AMC

You Ask

Concept and execute the trailer for AMC’s new mini-series, The War of the Worlds, by developing a creative that feels fresh, new and even provocative to appeal to AMC’s The Walking Dead and Sci-Fi fanbase.

We Answer

Talk about an interesting project to take on in the midst of a worldwide pandemic. It’s as though author, H.G. Wells, had a crystal ball. But telling this well-known story in a new way was just the challenge that we needed to keep ourselves distracted from our own crazy reality.

Understanding the current climate of uncertainty, we began brainstorming and concepting for this project with a focus on positioning the series in a way that would not further exacerbate the audience’s anxieties and fears of the present-day situation. This forced us to look at the entire story from a different angle and led us to explore both alternative narratives and genres for inspiration. While the story is based in science fiction, horror and thriller movie trailers provided a great source for storytelling techniques that create suspense and anticipation without being so revealing as to instigate feelings of fright or panic.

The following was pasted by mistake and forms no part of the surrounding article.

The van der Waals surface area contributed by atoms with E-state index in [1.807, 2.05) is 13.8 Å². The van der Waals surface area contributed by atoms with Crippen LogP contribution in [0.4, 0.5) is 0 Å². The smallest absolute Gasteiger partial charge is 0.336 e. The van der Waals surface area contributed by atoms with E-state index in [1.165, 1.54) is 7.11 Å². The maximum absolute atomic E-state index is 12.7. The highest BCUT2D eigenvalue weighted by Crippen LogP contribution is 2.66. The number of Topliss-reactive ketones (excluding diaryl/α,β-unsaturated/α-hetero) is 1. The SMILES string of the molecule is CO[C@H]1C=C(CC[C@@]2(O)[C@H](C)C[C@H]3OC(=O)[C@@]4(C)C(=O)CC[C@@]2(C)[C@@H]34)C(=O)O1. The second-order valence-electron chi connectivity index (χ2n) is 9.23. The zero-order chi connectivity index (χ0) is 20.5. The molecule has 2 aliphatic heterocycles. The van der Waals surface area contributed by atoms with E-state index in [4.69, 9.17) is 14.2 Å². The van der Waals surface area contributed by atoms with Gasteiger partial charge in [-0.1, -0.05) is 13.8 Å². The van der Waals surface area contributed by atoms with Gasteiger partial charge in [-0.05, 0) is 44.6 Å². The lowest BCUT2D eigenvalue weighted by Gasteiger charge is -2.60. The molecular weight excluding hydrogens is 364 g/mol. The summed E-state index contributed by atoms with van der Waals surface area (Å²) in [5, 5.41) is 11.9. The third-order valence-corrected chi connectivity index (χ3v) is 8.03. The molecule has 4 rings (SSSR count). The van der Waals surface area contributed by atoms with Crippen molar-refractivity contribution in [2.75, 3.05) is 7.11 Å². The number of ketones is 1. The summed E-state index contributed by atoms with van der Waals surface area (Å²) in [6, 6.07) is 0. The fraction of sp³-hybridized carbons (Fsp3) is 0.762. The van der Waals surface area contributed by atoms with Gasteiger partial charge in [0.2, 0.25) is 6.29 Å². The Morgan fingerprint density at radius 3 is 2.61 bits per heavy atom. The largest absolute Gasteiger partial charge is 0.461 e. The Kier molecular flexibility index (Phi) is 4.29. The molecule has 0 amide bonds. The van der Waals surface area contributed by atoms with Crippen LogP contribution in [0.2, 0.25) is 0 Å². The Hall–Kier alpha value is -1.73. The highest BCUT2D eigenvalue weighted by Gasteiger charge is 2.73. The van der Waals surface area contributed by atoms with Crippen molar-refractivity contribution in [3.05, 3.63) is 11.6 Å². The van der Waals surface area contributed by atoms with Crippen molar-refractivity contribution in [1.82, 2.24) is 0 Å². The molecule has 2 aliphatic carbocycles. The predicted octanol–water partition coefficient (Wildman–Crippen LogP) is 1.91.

We also explored how sound design could serve as a character in order to give us the flexibility to avoid revealing the enemy. That said, we also wanted to experiment with the absence of sound and its ability to have an unsettling impact on the audience.

The selected concept, titled ‘Surveillance,’ embraced all of these components.

Man and women in the showdows peering around a wall towards the viewer

Upon working with this concept in edit, we began to find that the creative became more impactful the more we teased the doom and destruction. As such, the first half of the edit focuses on imagery that foreshadows the invasion with an uneasy sense of being watched before taking a turn to reveal mere hints of the immediate outfall. True to the concept pitch, the trailer ends with a cliffhanger amidst an intense scene without ever fully revealing the invader.

Fun Fact

The War of the Worlds was first published in 1898 as a commentary on British Imperialism and Victorian culture, but was most infamously dramatized by Orson Welles in his 1938 radio program, said to spark public panic of an alien invasion.